Of course, the otherworldly fringes of the celtic periphery and the remote countryside still provided inspiration - Le Fanu and Elizabeth Bowen have also written ‘big house’ novels set in the isolated, dilapidated country estates of the Anglo-Irish.

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A late-nineteenth century view of College Green, Dublin. Source: National Library of Ireland.

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John Rocque’s map of Dublin, 1756.

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A map of Dublin from 1833.

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A map of Dublin from 1797 produced by William Laden.

Bram Stoker (1847–1912)

Abraham (Bram) Stoker was born at 15 Marino Crescent, Dublin on 8 November 1847. Until the age of seven, Stoker was bedridden with an undiagnosed illness. These years seemingly fueled his imagination. His mother Charlotte entertained him with supernatural folktales and stories from the cholera epidemic that she witnessed as a girl in Sligo. These stories later shaped Dracula (1897), a tale of contagion and the undead that introduced the most enduring and recognisable character in gothic literature.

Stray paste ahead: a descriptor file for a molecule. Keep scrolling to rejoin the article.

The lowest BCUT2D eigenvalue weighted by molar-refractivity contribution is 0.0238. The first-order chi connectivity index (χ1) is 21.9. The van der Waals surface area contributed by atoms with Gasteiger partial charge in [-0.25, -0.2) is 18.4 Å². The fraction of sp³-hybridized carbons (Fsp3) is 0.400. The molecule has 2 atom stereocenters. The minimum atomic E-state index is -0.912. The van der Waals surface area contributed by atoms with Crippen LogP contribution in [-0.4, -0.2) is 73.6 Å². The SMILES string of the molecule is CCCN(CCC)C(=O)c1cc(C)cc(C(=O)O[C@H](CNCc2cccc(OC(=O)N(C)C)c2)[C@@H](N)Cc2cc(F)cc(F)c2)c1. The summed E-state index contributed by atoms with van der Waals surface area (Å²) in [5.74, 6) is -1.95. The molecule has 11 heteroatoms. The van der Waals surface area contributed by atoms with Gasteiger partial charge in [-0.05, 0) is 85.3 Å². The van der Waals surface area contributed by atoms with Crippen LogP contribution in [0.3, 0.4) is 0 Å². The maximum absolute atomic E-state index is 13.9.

Stoker attended Trinity College Dublin before becoming a civil servant at Dublin Castle, the administrative centre of British rule. He married Florence Balcome, a great beauty formerly courted by Oscar Wilde, in 1878 at St Ann’s Church, Dublin. The same year, Stoker moved to London to manage Henry Irving’s Lyceum Theatre.

Stoker died after a series of strokes at 26 St George's Square, London on 20 April 1912. His ashes are interred at Golders Green Crematorium, London. 

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Video
Ghosts of Dublin: The Judge's House

Originally published in the Christmas annual Holly Leaves, Bram Stoker’s ‘The Judge’s House’ (1891), an extract performed here by Ned Dennehy, recounts the gradual decline of Malcolm Malcolmson.

Audio
Dublin Gothic Podcast: Daughters of Dracula

This panel discussion, recorded live in MoLI’s Old Physics Theatre, led by Dr Katie Mishler and featuring Sarah Davis-Goff, Doireann Ní Ghríofa, and Sophie White, uncovers how the gothic monstrosities of Bram Stoker and others continue to be a powerful metaphor for social anxieties, marginalisation, and historical erasure.

Gallery
Whitby